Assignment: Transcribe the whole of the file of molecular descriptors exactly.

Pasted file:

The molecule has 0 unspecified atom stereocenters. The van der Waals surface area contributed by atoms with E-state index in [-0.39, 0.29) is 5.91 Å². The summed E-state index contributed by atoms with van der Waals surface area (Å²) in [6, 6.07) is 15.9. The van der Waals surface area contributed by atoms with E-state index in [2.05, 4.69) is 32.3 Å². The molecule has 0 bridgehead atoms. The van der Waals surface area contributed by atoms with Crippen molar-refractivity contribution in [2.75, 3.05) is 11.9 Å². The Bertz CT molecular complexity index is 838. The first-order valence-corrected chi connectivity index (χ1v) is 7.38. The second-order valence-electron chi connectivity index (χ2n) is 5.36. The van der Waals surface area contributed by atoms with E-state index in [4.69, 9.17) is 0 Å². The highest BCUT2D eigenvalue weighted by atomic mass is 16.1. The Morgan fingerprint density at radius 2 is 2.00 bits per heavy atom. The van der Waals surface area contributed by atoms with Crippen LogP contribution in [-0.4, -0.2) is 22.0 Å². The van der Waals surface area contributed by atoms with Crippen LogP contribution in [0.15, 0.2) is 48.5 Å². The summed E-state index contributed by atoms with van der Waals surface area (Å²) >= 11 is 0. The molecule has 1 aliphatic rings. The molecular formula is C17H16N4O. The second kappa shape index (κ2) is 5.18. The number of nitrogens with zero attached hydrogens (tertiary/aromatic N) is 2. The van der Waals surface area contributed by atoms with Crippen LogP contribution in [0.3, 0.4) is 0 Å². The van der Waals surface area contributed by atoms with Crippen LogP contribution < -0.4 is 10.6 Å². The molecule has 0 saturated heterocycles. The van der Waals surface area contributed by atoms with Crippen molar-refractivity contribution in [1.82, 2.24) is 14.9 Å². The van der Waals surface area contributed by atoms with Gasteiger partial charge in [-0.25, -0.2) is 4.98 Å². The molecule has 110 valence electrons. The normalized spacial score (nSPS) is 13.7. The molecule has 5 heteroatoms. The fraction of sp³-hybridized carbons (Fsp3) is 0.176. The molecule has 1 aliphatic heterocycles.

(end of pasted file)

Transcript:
The molecule has 0 unspecified atom stereocenters. The van der Waals surface area contributed by atoms with E-state index in [-0.39, 0.29) is 5.91 Å². The summed E-state index contributed by atoms with van der Waals surface area (Å²) in [6, 6.07) is 15.9. The van der Waals surface area contributed by atoms with E-state index in [2.05, 4.69) is 32.3 Å². The molecule has 0 bridgehead atoms. The van der Waals surface area contributed by atoms with Crippen molar-refractivity contribution in [2.75, 3.05) is 11.9 Å². The Bertz CT molecular complexity index is 838. The first-order valence-corrected chi connectivity index (χ1v) is 7.38. The second-order valence-electron chi connectivity index (χ2n) is 5.36. The van der Waals surface area contributed by atoms with E-state index in [4.69, 9.17) is 0 Å². The highest BCUT2D eigenvalue weighted by atomic mass is 16.1. The Morgan fingerprint density at radius 2 is 2.00 bits per heavy atom. The van der Waals surface area contributed by atoms with Crippen LogP contribution in [-0.4, -0.2) is 22.0 Å². The van der Waals surface area contributed by atoms with Crippen LogP contribution in [0.15, 0.2) is 48.5 Å². The summed E-state index contributed by atoms with van der Waals surface area (Å²) >= 11 is 0. The molecule has 1 aliphatic rings. The molecular formula is C17H16N4O. The second kappa shape index (κ2) is 5.18. The number of nitrogens with zero attached hydrogens (tertiary/aromatic N) is 2. The van der Waals surface area contributed by atoms with Crippen LogP contribution in [0.3, 0.4) is 0 Å². The van der Waals surface area contributed by atoms with Crippen LogP contribution < -0.4 is 10.6 Å². The molecule has 0 saturated heterocycles. The van der Waals surface area contributed by atoms with Crippen molar-refractivity contribution in [1.82, 2.24) is 14.9 Å². The van der Waals surface area contributed by atoms with Gasteiger partial charge in [-0.25, -0.2) is 4.98 Å². The molecule has 110 valence electrons. The normalized spacial score (nSPS) is 13.7. The molecule has 5 heteroatoms. The fraction of sp³-hybridized carbons (Fsp3) is 0.176. The molecule has 1 aliphatic heterocycles.